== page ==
I have spent the majority of my working life looking at change models and developing initiatives and strategies to ease the change process. The subject fascinates me.
I first learnt of a “change process” when sat in a lecture theatre eagerly awaiting a speech on “making the most of your year abroad”. I was expecting an upbeat promotion of the wonderful experience that we were all about to embark upon delivered by students who had done it, been there and had “found themselves”. Unfortunately, I was faced by a university lecturer who solemnly pulled up a slide on the projector to explain how we were probably going to experience “anxiety”, “fear” and “depression” at some point during our trip ... certainly not what I wanted to hear!
Anyway, I do digress. I am just about to move house, something I hate at the best of times and this time it is not helped by the fact that my partner of 5 years is moving to London whilst I stay in Cheltenham. I feel like I have been on a placid playground ride that has just turned into Nemesis at Alton Towers. Suddenly I have had to find somewhere new to live, start to pack up my things, leave behind the silly items that were bought specifically for the large regency-style apartment we were living in, downsize significantly and divide our other things between our two new houses (obviously I have earmarked all of our nicest belongings).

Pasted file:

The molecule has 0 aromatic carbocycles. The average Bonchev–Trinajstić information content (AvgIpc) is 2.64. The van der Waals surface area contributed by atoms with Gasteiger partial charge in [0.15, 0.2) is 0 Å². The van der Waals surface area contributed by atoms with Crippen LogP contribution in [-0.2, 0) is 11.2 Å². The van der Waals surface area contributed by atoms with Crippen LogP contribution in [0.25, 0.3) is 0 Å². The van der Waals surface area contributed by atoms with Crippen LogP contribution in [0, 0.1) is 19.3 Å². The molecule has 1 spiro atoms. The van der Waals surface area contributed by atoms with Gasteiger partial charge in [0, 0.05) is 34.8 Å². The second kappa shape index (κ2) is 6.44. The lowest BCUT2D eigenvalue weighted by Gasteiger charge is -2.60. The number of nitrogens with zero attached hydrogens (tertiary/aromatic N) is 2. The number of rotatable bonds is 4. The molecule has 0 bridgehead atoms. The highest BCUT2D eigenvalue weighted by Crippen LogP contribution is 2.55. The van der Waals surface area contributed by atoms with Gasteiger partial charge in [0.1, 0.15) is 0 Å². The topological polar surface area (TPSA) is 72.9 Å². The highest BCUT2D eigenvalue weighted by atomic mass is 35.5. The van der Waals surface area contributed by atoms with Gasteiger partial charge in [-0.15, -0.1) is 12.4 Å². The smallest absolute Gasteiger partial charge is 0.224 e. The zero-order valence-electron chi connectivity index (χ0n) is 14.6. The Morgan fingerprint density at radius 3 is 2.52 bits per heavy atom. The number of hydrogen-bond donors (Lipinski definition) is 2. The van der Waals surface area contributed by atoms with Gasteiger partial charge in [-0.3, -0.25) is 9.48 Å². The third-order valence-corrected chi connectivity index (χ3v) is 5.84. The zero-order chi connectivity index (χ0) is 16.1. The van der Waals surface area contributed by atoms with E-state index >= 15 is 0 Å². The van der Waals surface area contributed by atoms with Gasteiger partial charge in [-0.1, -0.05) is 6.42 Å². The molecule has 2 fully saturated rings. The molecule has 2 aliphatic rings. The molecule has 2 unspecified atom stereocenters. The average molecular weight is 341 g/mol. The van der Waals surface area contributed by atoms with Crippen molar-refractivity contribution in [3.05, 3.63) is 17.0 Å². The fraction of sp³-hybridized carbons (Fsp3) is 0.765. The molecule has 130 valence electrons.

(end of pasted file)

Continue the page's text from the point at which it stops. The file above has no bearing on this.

Although I am used to considering the change curve and process on a work-level, I had not really stopped to think about how it affects us on a personal level and how unsettling yet exciting change can be in everyday life. I think I am currently stuck somewhere around the denial stage, having left all my belongings unpacked and still avoiding planning the logistics of the move, but I am keen to follow my own progress through the many stages of change.
Paul moves out for good on Sunday and I will be making the transition to my new place in two weeks, so I’ll keep you updated!
To understand a little more about the change process, check out this diagram by John Fisher.